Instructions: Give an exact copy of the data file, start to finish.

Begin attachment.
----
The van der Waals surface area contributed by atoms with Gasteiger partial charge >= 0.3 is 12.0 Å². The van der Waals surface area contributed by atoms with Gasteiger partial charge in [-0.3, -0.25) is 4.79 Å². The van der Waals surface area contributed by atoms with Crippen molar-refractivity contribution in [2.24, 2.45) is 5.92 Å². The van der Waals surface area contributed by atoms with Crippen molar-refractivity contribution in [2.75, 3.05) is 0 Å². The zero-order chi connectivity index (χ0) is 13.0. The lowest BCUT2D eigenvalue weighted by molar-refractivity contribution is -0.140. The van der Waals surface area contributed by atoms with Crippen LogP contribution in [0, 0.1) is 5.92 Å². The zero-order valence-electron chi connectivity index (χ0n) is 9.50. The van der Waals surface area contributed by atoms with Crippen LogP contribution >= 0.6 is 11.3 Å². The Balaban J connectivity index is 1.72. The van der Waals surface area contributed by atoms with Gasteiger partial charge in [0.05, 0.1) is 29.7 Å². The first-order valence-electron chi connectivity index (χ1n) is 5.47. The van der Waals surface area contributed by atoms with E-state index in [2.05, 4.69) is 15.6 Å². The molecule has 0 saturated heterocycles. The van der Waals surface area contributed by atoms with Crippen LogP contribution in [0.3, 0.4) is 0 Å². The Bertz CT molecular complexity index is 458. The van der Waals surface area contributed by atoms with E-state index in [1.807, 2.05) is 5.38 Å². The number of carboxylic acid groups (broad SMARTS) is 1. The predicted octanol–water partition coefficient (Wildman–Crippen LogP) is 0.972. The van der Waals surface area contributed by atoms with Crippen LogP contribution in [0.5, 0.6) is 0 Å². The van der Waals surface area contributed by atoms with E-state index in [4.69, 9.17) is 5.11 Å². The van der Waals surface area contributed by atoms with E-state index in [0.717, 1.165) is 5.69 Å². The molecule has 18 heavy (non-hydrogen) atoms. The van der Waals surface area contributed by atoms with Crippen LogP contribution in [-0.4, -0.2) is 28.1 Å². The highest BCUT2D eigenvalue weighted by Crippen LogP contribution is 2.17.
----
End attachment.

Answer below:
The van der Waals surface area contributed by atoms with Gasteiger partial charge >= 0.3 is 12.0 Å². The van der Waals surface area contributed by atoms with Gasteiger partial charge in [-0.3, -0.25) is 4.79 Å². The van der Waals surface area contributed by atoms with Crippen molar-refractivity contribution in [2.24, 2.45) is 5.92 Å². The van der Waals surface area contributed by atoms with Crippen molar-refractivity contribution in [2.75, 3.05) is 0 Å². The zero-order chi connectivity index (χ0) is 13.0. The lowest BCUT2D eigenvalue weighted by molar-refractivity contribution is -0.140. The van der Waals surface area contributed by atoms with Crippen LogP contribution in [0, 0.1) is 5.92 Å². The zero-order valence-electron chi connectivity index (χ0n) is 9.50. The van der Waals surface area contributed by atoms with Crippen LogP contribution >= 0.6 is 11.3 Å². The Balaban J connectivity index is 1.72. The van der Waals surface area contributed by atoms with Gasteiger partial charge in [0.05, 0.1) is 29.7 Å². The first-order valence-electron chi connectivity index (χ1n) is 5.47. The van der Waals surface area contributed by atoms with E-state index in [2.05, 4.69) is 15.6 Å². The molecule has 0 saturated heterocycles. The van der Waals surface area contributed by atoms with Crippen LogP contribution in [0.3, 0.4) is 0 Å². The Bertz CT molecular complexity index is 458. The van der Waals surface area contributed by atoms with E-state index in [1.807, 2.05) is 5.38 Å². The number of carboxylic acid groups (broad SMARTS) is 1. The predicted octanol–water partition coefficient (Wildman–Crippen LogP) is 0.972. The van der Waals surface area contributed by atoms with Crippen LogP contribution in [0.5, 0.6) is 0 Å². The van der Waals surface area contributed by atoms with E-state index in [4.69, 9.17) is 5.11 Å². The van der Waals surface area contributed by atoms with E-state index in [0.717, 1.165) is 5.69 Å². The molecule has 18 heavy (non-hydrogen) atoms. The van der Waals surface area contributed by atoms with Crippen LogP contribution in [-0.4, -0.2) is 28.1 Å². The highest BCUT2D eigenvalue weighted by Crippen LogP contribution is 2.17.